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22
June
2011

A Guide to Negotiating a Great Salary

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Usually, after you receive a job offer there's plenty of room to negotiate your salary. Employers rarely provide their best offer first. Individuals who negotiate typically get a higher salary than those who don't. Also, from an employer's perspective, a well planned negotiation makes you seem like a strong candidate for the position. Robin Pinkley, coauthor of Get Paid What You're Worth, stated "We found that those people who attempted to negotiate their salary in a constructive way are perceived as more favorable than those who didn't negotiate at all, because they were demonstrating the skills the company wanted to hire for."


Discussing Salary

Salary Negotiations

Jack Chapman states in his book "Negotiating Your Salary: How to Make $1000 a Minute," the first rule is to postpone salary talk until the employer gets to know you. Champan states people go over budget for things they really want and a company will go over budget for you; unless you have set the price too early. Chapman stated, "your best leverage is when they are really interested in you."

Get the employer to mention a salary range before you tell him yours. It's a well known poker maxim the first player to tip his hand is likely to loose. Don't except or reject the offer until you've had time to think about it. Inform the employer you are enthusiastic about working for the company but you need time to review it. Review all the elements of the compensation package, such as retirement plan and insurance before accepting a salary.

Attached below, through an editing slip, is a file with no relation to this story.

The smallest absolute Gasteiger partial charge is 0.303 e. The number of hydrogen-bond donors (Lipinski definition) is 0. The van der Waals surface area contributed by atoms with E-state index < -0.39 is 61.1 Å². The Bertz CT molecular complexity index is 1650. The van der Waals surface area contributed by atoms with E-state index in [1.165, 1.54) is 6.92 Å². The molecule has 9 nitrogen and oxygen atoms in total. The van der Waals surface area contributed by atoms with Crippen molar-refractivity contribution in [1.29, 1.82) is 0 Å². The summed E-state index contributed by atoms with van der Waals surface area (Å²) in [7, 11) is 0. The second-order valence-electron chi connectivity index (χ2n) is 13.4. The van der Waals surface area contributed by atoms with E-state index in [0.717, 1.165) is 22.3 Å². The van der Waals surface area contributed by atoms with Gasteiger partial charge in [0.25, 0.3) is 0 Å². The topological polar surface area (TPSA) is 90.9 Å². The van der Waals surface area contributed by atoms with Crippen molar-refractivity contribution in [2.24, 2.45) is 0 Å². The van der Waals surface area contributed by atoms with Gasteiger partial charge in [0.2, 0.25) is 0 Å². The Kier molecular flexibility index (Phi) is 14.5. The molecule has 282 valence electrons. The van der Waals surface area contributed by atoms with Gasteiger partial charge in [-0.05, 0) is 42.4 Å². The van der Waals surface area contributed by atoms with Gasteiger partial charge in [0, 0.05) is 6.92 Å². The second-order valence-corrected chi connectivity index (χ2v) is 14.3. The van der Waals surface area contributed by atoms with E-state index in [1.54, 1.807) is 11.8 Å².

Most employers expect candidates to negotiate; they leave room in the initial offer for a raise. Have strong reasons and ask for a higher salary. Some experts suggest asking for a 10 percent increase. According to experts, you're not paid what you're worth, you're paid what you negotiate.

Salary requirements: If the employer asks for your salary requirements prior to making an offer, provide a range based on similar positions; don't give a specific number.

Numerous websites provide salary calculators. Enter your job title and zip code to find out the salary of others doing similar work. Here are a few useful salary calculators: jobs.aol.com, salary.money.cnn.com and payscale.com.

Employment books provide salaries according to industry, job, geographic region and type of employer. The Occupational Outlook Handbook, published by the federal government is available online. Ask trade associations and relevant recruiters what people in your niche earn.

If you've had other recent job interviews, inform these employers of the offer and try to speed up the interview procedure. Realizing you have another job offer will make you a more attractive candidate to them. Use additional job offers as leverage during salary negotiations.


To see things from the employer's perspective answer the following questions:
  • How desperate is the employer to hire a person for the job?
  • Have a lot of qualified individuals applied for the job?
  • How do you measure up to the other applicants?
  • Does the employer know about your other employment opportunities?
  • Does the employer know the total compensation you've been offered by other companies?
  • Extras

    If the employer is unable to give you the salary you desire, negotiate extras. For example, request a year-end bonus if you make a specific amount of money for the company or achieve specific goals. Ask for a salary review after six months instead of a year. Asking for extras demonstrates you believe you're going to bring significant value to the company.

    Relocation costs: To get the best deal, it's vital to show the employer how much of an asset you'll be to the company. You want him to think spending money on relocation is an investment instead of an expense. Typically, employers pay from $1,000 to $2,500 on relocation although some have spent more than $10,000.


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    Negotiating Benefits

    Total compensation: Review total compensation before negotiating your salary. Total compensation includes items such as:

    • Commissions
    • Bonuses
    • Health insurance, including medical care spending on dependents
    • Paid vacation
    • Profit sharing